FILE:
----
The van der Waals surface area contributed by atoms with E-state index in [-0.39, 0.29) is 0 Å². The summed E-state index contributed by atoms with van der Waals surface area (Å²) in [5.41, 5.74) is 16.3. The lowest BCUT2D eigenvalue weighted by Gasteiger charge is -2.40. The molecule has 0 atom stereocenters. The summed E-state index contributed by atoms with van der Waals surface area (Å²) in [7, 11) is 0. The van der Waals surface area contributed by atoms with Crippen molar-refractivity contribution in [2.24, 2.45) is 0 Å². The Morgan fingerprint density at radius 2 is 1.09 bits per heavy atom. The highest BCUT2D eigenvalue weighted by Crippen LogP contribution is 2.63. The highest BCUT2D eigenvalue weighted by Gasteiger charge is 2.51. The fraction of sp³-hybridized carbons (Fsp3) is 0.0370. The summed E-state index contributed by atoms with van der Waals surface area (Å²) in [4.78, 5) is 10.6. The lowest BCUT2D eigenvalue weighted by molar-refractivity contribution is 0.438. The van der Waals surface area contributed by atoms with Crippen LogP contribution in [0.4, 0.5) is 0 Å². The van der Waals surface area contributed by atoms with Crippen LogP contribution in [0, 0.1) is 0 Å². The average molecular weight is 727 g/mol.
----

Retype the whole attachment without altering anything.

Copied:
The van der Waals surface area contributed by atoms with E-state index in [-0.39, 0.29) is 0 Å². The summed E-state index contributed by atoms with van der Waals surface area (Å²) in [5.41, 5.74) is 16.3. The lowest BCUT2D eigenvalue weighted by Gasteiger charge is -2.40. The molecule has 0 atom stereocenters. The summed E-state index contributed by atoms with van der Waals surface area (Å²) in [7, 11) is 0. The van der Waals surface area contributed by atoms with Crippen molar-refractivity contribution in [2.24, 2.45) is 0 Å². The Morgan fingerprint density at radius 2 is 1.09 bits per heavy atom. The highest BCUT2D eigenvalue weighted by Crippen LogP contribution is 2.63. The highest BCUT2D eigenvalue weighted by Gasteiger charge is 2.51. The fraction of sp³-hybridized carbons (Fsp3) is 0.0370. The summed E-state index contributed by atoms with van der Waals surface area (Å²) in [4.78, 5) is 10.6. The lowest BCUT2D eigenvalue weighted by molar-refractivity contribution is 0.438. The van der Waals surface area contributed by atoms with Crippen LogP contribution in [0.4, 0.5) is 0 Å². The van der Waals surface area contributed by atoms with Crippen LogP contribution in [0, 0.1) is 0 Å². The average molecular weight is 727 g/mol.